A Light On Our Paths
Updated: Feb 7
It wasn’t long before a student asked the question:
“Mr. Chertudi, why do we say the catechism every morning?”
Every day for the past two months our fifth grade class had started the day reciting our catechism, which entails a back-and-forth, question-and-response Bible-centered chant consisting of the same questions and the same set of Bible-verse answers. The catechism is long; it takes about seven minutes to say aloud. It is tiring; I require students to stand up straight as they recite their responses. And certainly, it isn’t fun. So it was only a matter of time before the question, why do we do this?, arose.
It’s a fair question, and as a class we arrived at these three primary reasons:
Our morning catechism contains life-giving words, and we want these words to become a part of us, both now in fifth grade and forever. Our hope is that by reciting the Ten Commandments, the Lord’s Prayer, the Apostle’s Creed, and other Biblical verses, the catechism’s life-giving words will be made permanent fixtures in our students’ minds.
We want each day to begin with a focus on heavenly things. Our mornings should not begin with math or grammar lessons, but with eternal truths. As we say in our catechism, God instructs to keep His Word “always on your lips; meditate on it day and night” (Joshua 1:8) and “to impress them on your children.” (Deuteronomy 6:5)
Our catechism is communal. Over time, our students form a special bond in saying its words together. They become accustomed to the speed and cadence of their peers, and it has become something we can only truly share as a group.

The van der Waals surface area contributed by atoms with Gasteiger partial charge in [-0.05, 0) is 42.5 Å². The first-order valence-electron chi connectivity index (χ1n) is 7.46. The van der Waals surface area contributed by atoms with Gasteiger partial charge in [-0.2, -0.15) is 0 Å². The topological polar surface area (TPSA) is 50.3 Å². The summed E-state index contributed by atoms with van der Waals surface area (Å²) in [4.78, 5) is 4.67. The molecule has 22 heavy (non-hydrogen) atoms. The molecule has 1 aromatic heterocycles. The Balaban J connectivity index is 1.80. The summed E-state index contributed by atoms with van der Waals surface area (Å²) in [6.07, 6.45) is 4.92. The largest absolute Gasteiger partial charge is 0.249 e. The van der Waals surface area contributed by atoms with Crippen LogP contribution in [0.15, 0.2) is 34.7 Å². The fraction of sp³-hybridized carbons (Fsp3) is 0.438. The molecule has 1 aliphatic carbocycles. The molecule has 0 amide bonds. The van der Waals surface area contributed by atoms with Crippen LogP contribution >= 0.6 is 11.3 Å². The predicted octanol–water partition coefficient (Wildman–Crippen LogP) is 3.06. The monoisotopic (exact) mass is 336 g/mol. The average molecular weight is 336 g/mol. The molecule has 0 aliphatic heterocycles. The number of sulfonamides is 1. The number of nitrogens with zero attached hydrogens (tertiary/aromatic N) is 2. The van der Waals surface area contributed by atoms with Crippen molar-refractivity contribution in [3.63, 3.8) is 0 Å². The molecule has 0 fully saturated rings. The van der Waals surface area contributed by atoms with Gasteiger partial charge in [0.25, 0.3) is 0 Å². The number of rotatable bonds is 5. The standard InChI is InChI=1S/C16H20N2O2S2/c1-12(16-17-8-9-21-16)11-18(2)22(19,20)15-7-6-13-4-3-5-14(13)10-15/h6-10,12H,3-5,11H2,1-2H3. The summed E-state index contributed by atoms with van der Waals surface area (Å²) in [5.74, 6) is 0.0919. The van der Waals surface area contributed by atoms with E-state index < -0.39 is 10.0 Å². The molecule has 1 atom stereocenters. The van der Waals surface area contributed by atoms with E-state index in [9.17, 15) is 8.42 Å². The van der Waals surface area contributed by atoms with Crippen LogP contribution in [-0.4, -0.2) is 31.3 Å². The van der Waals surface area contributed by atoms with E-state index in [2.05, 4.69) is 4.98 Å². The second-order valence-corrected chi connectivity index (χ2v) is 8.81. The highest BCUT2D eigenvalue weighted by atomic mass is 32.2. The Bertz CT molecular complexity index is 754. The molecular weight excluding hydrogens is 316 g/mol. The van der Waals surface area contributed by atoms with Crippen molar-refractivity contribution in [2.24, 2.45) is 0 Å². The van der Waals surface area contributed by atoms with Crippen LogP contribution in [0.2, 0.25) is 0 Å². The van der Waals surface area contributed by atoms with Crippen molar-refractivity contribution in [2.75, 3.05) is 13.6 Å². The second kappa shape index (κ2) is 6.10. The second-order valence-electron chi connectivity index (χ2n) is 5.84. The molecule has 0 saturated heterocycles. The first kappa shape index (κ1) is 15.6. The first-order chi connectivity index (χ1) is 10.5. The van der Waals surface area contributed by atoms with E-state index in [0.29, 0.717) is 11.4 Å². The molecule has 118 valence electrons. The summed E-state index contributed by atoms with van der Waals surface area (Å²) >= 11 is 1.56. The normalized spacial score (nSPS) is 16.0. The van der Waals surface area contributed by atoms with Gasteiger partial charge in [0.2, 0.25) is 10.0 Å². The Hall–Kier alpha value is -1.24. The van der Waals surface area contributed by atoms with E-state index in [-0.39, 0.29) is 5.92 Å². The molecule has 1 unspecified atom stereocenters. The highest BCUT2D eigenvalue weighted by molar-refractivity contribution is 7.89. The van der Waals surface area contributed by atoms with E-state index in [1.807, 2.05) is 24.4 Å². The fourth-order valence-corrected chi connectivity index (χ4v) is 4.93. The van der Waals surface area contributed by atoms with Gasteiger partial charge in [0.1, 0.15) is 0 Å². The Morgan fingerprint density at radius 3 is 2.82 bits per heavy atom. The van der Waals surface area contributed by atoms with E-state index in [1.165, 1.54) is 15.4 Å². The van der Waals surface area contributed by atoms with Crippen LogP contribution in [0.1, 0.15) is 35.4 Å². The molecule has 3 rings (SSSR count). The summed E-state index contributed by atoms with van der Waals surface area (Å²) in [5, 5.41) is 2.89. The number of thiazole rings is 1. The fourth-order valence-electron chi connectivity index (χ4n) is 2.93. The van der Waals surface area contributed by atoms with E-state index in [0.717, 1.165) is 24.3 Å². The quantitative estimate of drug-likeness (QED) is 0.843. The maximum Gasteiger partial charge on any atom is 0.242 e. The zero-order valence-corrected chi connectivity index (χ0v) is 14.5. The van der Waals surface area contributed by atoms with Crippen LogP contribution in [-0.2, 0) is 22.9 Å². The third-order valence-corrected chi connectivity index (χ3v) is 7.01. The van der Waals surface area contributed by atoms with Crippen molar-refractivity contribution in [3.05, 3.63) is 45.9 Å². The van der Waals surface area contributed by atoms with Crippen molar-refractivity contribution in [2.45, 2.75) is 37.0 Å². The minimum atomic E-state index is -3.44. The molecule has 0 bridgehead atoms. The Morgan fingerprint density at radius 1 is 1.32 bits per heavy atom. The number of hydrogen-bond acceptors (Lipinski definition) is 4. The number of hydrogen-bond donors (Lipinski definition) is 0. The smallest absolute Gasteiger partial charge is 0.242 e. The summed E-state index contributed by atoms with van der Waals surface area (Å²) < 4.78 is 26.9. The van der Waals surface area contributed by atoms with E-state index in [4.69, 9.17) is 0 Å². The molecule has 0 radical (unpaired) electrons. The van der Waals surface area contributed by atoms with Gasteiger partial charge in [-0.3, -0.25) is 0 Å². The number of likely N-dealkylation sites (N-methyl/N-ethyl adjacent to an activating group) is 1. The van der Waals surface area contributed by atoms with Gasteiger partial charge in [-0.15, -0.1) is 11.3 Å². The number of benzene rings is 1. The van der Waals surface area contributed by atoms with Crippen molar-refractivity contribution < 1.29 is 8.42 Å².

Travel the Academy halls and you will hear many classes, younger and older, doing exactly this same morning ritual. In fact, the lower elementary grades learn and chant the same memory verses as our middle school students. And on Fridays, those same chanted verses resurface in the school-wide Chapel messages. Ultimately, by learning and absorbing these same set of verses, our students cultivate a common language with which they learn to communicate, with words and actions, our Lord’s eternal values.
But the catechism is only a starting point. It’s meant to launch us into a day informed by God’s Word. Students can use what they have said to discuss and consider class-time questions such as:
Is this literary or historical character virtuous?
If so, how is he virtuous?
How can we be virtuous, too?
In other words, our morning catechism provides our students a valuable starting place from which they can evaluate their world and themselves. Psalm 119 forms part of our morning ritual, and perhaps represents the most all-encompassing reason for which our catechism exists. Our fifth graders recite the verse every day:
“Your word is a lamp for my feet, a light on my path.”